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Spring Training Has Begun — For Baseball, And For Candidates

Being the odds-on favorite can carry its own burden — something understood by both the Yankees and Hillary Clinton (shown here in 1999, when she was first lady).
Stan Honda
AFP/Getty Images
Being the odds-on favorite can carry its own burden — something understood by both the Yankees and Hillary Clinton (shown here in 1999, when she was first lady).

Baseball fans endure the long winter in part because they know, come March, the game will again come alive. They can't wait for their radio, TV, computer screen or smartphone to come alive with scenes from warm climates featuring men in crisp uniforms pitching and catching.

Major League Baseball's spring training is underway, but at this stage, wins and losses aren't really important. It's all about fundamentals: getting ready for the regular season and hopefully the playoffs.

But while the return of baseball is usually a good news story, you may not be as pleased to think that another long season of competition is also getting underway.

It has its own form of spring training in the fundamentals — and the eventual winner moves into the White House.

Grapefruit, Cactus, Corn And Granite

For spring training, major league teams based in Florida play in what's called the Grapefruit League. There's also the Cactus League in Arizona.

But in politics, most of the early action is in Iowa and New Hampshire, the first two states on the presidential nominating calendar.

You might call it the Corn Circuit and the Granite League.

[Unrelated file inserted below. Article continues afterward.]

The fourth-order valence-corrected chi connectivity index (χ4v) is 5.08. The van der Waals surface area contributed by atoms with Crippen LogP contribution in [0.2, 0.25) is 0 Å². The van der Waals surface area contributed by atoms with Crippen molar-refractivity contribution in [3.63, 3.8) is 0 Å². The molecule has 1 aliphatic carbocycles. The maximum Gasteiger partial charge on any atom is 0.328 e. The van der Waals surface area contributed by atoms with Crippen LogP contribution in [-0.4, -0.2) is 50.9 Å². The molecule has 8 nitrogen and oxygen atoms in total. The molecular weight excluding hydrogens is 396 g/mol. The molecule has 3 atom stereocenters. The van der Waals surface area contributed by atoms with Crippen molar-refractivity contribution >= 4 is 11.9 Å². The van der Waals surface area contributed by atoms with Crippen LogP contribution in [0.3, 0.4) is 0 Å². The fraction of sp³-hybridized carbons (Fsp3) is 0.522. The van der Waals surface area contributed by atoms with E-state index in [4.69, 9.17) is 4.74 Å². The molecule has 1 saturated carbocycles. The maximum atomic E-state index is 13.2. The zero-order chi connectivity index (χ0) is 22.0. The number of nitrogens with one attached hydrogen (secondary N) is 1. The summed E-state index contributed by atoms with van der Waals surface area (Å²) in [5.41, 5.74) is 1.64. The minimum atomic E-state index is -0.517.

Fan Interaction

Election Day in Iowa and New Hampshire is still some 11 months away, which means would-be candidates have a chance to spend a lot of time there to win over voters.

Actually, it's a requirement.

In Iowa, a presidential hopeful will boast of having visited all 99 counties, holding small meet-and-greets at coffee shops and pizza joints in every part of the state. New Hampshire is much smaller and thus easier to traverse. But the voters there like to meet every single candidate running in person multiple times before deciding who to support.

It's another way the early days of a campaign are like baseball's preseason. There's access right now in baseball — and lots of it. Autographs and encounters with players are easy to come by during this phase.

So it is with candidates. The security buffer isn't up yet, and Secret Service agents aren't keeping the crowds and the press at a distance.

Now Back To The Game

During the radio broadcast of last week's game with the Washington Nationals, Atlanta Braves announcer Ben Ingram said, "Well, spring training is definitely an opportunity to get better, to work on what you need to work on, become better at your craft."

"They'll try out different types of speeches — funny speeches, serious speeches — to see how they are at delivering them, and to see what kind of reaction they can get from the crowd."

Lynn Vavreck, a professor at UCLA, describes the presidential candidates' version of the same.

"They'll go and they'll give little speeches — or sometimes big speeches — to groups. And they'll try out messages," she says. "They'll try out different types of speeches — funny speeches, serious speeches — to see how they are at delivering them, and to see what kind of reaction they can get from the crowd, what kind of rapport they can build."

Ball clubs use this time of year to work on potential weaknesses. Campaigns do, too. Take Jeb Bush, who has had to answer the persistent question about being another Bush. His father was the 41st president. His brother was the 43rd. He's looking to be the 45rd.

He's asked about it just about everywhere he goes. He answer always includes some version of this: "I love my dad. In fact, my dad is the greatest man alive. ... And I love my brother. And I think he's been a great president. It doesn't bother me a bit to be proud of them and love them."